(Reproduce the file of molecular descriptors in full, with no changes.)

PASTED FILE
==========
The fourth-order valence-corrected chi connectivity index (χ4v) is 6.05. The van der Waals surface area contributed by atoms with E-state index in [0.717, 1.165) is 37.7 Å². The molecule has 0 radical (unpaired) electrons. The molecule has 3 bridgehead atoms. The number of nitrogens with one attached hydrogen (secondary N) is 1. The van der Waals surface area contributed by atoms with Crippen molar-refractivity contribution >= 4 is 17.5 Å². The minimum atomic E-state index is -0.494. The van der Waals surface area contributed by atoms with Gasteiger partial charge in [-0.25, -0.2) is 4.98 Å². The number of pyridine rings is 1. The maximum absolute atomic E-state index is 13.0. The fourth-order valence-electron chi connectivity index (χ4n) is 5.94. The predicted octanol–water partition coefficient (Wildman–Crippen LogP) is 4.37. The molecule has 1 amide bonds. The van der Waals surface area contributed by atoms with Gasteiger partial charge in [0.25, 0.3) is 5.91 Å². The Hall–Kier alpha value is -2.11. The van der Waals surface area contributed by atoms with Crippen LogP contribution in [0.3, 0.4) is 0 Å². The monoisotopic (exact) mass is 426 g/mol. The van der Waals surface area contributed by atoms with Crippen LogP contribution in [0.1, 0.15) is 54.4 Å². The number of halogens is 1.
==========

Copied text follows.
The fourth-order valence-corrected chi connectivity index (χ4v) is 6.05. The van der Waals surface area contributed by atoms with E-state index in [0.717, 1.165) is 37.7 Å². The molecule has 0 radical (unpaired) electrons. The molecule has 3 bridgehead atoms. The number of nitrogens with one attached hydrogen (secondary N) is 1. The van der Waals surface area contributed by atoms with Crippen molar-refractivity contribution >= 4 is 17.5 Å². The minimum atomic E-state index is -0.494. The van der Waals surface area contributed by atoms with Gasteiger partial charge in [-0.25, -0.2) is 4.98 Å². The number of pyridine rings is 1. The maximum absolute atomic E-state index is 13.0. The fourth-order valence-electron chi connectivity index (χ4n) is 5.94. The predicted octanol–water partition coefficient (Wildman–Crippen LogP) is 4.37. The molecule has 1 amide bonds. The van der Waals surface area contributed by atoms with Gasteiger partial charge in [0.25, 0.3) is 5.91 Å². The Hall–Kier alpha value is -2.11. The van der Waals surface area contributed by atoms with Crippen LogP contribution in [0.3, 0.4) is 0 Å². The monoisotopic (exact) mass is 426 g/mol. The van der Waals surface area contributed by atoms with Crippen LogP contribution in [0.1, 0.15) is 54.4 Å². The number of halogens is 1.